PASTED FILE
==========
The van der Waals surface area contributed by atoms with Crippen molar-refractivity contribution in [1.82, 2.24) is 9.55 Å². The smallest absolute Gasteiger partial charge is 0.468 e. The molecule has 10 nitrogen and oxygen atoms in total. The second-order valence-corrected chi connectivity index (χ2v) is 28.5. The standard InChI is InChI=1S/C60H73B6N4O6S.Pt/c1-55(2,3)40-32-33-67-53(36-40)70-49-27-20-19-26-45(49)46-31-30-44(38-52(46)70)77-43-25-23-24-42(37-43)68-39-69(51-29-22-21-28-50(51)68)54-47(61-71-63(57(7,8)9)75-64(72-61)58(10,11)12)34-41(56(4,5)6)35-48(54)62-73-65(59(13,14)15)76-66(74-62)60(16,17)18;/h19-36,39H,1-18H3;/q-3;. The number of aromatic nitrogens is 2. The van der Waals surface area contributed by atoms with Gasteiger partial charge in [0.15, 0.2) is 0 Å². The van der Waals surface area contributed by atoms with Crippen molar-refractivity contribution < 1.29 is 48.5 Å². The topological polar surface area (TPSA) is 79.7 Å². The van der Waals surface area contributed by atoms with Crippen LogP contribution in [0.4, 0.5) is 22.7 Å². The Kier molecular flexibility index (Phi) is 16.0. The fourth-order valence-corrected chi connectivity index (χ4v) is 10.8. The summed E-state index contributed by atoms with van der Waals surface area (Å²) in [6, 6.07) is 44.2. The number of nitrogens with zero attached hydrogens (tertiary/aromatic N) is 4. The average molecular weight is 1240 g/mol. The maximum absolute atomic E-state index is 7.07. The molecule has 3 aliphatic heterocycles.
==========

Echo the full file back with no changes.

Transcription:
The van der Waals surface area contributed by atoms with Crippen molar-refractivity contribution in [1.82, 2.24) is 9.55 Å². The smallest absolute Gasteiger partial charge is 0.468 e. The molecule has 10 nitrogen and oxygen atoms in total. The second-order valence-corrected chi connectivity index (χ2v) is 28.5. The standard InChI is InChI=1S/C60H73B6N4O6S.Pt/c1-55(2,3)40-32-33-67-53(36-40)70-49-27-20-19-26-45(49)46-31-30-44(38-52(46)70)77-43-25-23-24-42(37-43)68-39-69(51-29-22-21-28-50(51)68)54-47(61-71-63(57(7,8)9)75-64(72-61)58(10,11)12)34-41(56(4,5)6)35-48(54)62-73-65(59(13,14)15)76-66(74-62)60(16,17)18;/h19-36,39H,1-18H3;/q-3;. The number of aromatic nitrogens is 2. The van der Waals surface area contributed by atoms with Gasteiger partial charge in [0.15, 0.2) is 0 Å². The van der Waals surface area contributed by atoms with Crippen molar-refractivity contribution < 1.29 is 48.5 Å². The topological polar surface area (TPSA) is 79.7 Å². The van der Waals surface area contributed by atoms with Crippen LogP contribution in [0.4, 0.5) is 22.7 Å². The Kier molecular flexibility index (Phi) is 16.0. The fourth-order valence-corrected chi connectivity index (χ4v) is 10.8. The summed E-state index contributed by atoms with van der Waals surface area (Å²) in [6, 6.07) is 44.2. The number of nitrogens with zero attached hydrogens (tertiary/aromatic N) is 4. The average molecular weight is 1240 g/mol. The maximum absolute atomic E-state index is 7.07. The molecule has 3 aliphatic heterocycles.